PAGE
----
Aside from the distinction of being the most infrequently published journal that I am aware of, the journal of the Folk Music Society of Ireland, Irish Folk Music Studies/Éigse Cheol Tíre, sets itself apart from many other academic publications in one particularly important way. Other journals often tend toward a homogeneous style of writing, largely dependent upon contemporary trends. However, in these volumes there is a refreshing lack of uniformity, and indeed this may be where it's greatest strength lies. The variety of voices that is presented is rarely found elsewhere. Primary accounts, for example, Michael Tubridy's description of dancing in West Clare and Dublin, stand side by side with academic discussions such as Nicholas Carolan’s examination of Philip O'SuIlivan Beare's references to music in Ireland.
Of the five articles contained in this publication, some may logically be read in tandem. There is some similarity in the investigative work conducted by Carolan and John Moulden. Perhaps, both of these essays represent the more customary face of folk music scholarship. John Moulden traces the song text ‘The Gallent Female Sailor’ and related texts, in an effort to ascertain the origins of the protagonist and events recounted. He conducts an exhaustive inquiry, relying upon a variety of sources, and leads the reader on a folkloristic ‘whodunnit’, or more aptly ‘who was she?’ He presents a convincing case for believing that these ballads are rooted (at the very least) in ‘real’ or actual history. Nicholas Carolan also leads the reader on an investigative journey. As Carolan correctly points out, there is a frustrating lack of documentation on music in Ireland prior to the eighteenth century. This exhumation of O'Sullivan Beare’s works, more specifically the musical references contained within, is important due to this. The second of O’Sullivan Beare’s books, Zoilomastix (1625), is particularly interesting, firstly because it contains more musical comments, and also because it’s expressed aim is to rebut the aspects of the history of Ireland as written by the Welsh scholar, Giraldus Cambrensis.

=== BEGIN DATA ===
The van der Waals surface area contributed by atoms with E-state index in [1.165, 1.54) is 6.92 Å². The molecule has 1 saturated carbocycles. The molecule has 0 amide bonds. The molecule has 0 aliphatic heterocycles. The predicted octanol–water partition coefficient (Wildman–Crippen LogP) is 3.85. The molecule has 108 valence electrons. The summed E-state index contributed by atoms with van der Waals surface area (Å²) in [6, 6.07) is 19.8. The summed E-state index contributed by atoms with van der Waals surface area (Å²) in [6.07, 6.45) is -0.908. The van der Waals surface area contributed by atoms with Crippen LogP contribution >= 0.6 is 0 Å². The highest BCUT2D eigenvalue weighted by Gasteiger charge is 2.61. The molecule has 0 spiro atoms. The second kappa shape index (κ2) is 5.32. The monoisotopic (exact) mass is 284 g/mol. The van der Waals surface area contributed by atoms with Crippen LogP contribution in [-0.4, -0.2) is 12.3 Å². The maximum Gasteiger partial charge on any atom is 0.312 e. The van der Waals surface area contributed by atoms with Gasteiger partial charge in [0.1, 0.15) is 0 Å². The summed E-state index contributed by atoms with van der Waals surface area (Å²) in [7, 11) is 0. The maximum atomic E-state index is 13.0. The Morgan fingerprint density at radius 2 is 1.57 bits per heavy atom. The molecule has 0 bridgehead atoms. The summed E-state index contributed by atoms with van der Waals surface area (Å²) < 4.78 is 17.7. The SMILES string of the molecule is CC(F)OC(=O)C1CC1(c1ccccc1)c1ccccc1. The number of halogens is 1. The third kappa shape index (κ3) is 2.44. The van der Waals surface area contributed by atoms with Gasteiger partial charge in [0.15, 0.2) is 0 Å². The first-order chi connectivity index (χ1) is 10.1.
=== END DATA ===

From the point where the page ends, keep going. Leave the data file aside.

Hugh Shields and Michael Tubridy both write experiential accounts of their respective subjects. Shields’ declared topic is transcription of songs (both text and at times music) in the pre- tape recorder age, However, what transpires is a wonderful, descriptive account of the process of collecting songs: the characters he met, the places he went, and perhaps, most importantly, the lessons he learned. Musical folklorists have long discoursed upon the process of their art, but Shields’ ruminations are fresh and yet evocative of a particular moment in time. Michael Tubridy also writes of particular moments in time, as he describes dancing during his childhood in West Clare and subsequent dancing in Dublin during the late 1950s and early 1960s. Current scholarship often cites The Dance Hall Act (1935) as sounding the death knell for house dances in rural Ireland, but as Tubridy recalls, house dances continued well in to the 1950s in West Clare. He also has some very interesting observations on the conflict between ceili dancing and set dancing during the 1960s. It was a time during which sets were not danced at ceilis, harking back to an earlier Conradh na Gaeilge stance, but Tubridy recalls a private club at which only sets were danced.
Therese Smith stands apart in this volume as the only ethnomusicological contributor. Her essay concentrates on the difficulties encountered when studying oral musical traditions. This is particularly challenging when teaching students with no previous experience of oral music. Given the fact that it is simply not feasible for most students to study oral music traditions in what might be thought of as their indigenous environment, Smith recommends some measures that combat the sterility of the classroom. Learning how to perform, even at a rudimentary level, she feels is paramount. Studying a traditional Irish instrument has long been part of the curriculum at the Music Department in UCC, for all music students, and it certainly contributes hugely to the understanding that students gain, not just of Irish traditional music but also other traditions. Smith draws an obvious, but sometimes ignored, conclusion that ‘to be musically literate, increasingly as we move into the twenty-first century, is paradoxically, to be orally educated…’ (p. 25).
These volumes were a long time in the making, fifteen years in fact, but the essays contained within do reflect the wheels of folk music scholarship turning, while keeping a watchful eye on the past. Several book and record reviews, plus a select bibliography and discography, are also included.
Published on 1 May 2002